A Closer Look Shows a Different Crisis
The media insists that the American educational system is in a state of crisis, but this is exaggerated at best and a total load of malarkey at worst. Schools in America are achieving as well as or better than ever before—an argument made quite well by Paul Farhi at the American Journalism Review. That said, while the perceived struggles are just that—perception, not reality in most cases—a different gap is revealing itself before our eyes, literally.
My juniors in Advanced Placement English Language and Composition are excellent analysts of alphabetic texts and can decode the rhetorical techniques in essays and speeches with the best of them. They are a hard bunch to persuade (I hope) because they see the argumentative moves being made behind the curtain, but when faced with visual texts like advertisements, the students are more easily swayed. As more writing lands in multimodal digital environments, this suggests a real potential crisis. Often, students don’t see visual texts as “texts,” and the students can be an uncritical, or at least less critical, audience. In a culture where campaign ads sway poll results and successful beer ads lead to sales spikes (among many possible examples), we need to boost our teaching of critical visual literacy.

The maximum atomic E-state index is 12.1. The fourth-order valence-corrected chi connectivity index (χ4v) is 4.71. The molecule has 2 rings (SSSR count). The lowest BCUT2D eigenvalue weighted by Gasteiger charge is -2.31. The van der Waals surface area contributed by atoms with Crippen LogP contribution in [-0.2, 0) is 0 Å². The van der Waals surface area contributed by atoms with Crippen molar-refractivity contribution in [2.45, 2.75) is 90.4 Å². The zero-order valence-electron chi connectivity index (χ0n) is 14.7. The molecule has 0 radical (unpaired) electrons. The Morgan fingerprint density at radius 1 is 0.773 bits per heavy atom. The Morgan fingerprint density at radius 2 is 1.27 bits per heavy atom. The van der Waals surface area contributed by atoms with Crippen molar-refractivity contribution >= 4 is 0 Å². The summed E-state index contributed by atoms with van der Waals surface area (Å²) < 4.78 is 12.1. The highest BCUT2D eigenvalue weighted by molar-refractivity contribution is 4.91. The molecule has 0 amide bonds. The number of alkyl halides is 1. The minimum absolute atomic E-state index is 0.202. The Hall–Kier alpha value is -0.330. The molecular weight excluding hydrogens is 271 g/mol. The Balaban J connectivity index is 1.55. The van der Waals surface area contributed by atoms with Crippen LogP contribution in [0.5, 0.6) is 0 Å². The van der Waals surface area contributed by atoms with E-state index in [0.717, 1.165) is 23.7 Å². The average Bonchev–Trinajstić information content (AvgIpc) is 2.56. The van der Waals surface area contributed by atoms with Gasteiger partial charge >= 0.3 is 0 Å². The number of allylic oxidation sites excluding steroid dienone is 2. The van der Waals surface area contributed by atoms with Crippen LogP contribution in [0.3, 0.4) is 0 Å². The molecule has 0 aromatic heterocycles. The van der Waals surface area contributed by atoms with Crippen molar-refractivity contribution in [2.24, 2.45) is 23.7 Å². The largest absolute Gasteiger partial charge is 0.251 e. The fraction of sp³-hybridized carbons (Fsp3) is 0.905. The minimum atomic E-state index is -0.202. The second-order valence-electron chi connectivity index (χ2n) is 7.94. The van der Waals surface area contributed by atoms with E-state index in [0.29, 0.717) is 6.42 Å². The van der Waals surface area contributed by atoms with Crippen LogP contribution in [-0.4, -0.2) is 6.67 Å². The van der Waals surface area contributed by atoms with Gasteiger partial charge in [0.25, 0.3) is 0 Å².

But how? We humans learn best by doing, yet it’s hard to squeeze active lessons into curricula bursting at the seams to meet local, state, and national curricular standards and requirements. Teachers have lost an immeasurable amount of hair dealing with the problem of meeting both best practice and detailed, often inauthentic, external standards. Many of the newer standards, Common Core included, do mention visual literacy, though. Maybe we can “kill two birds with one stone.”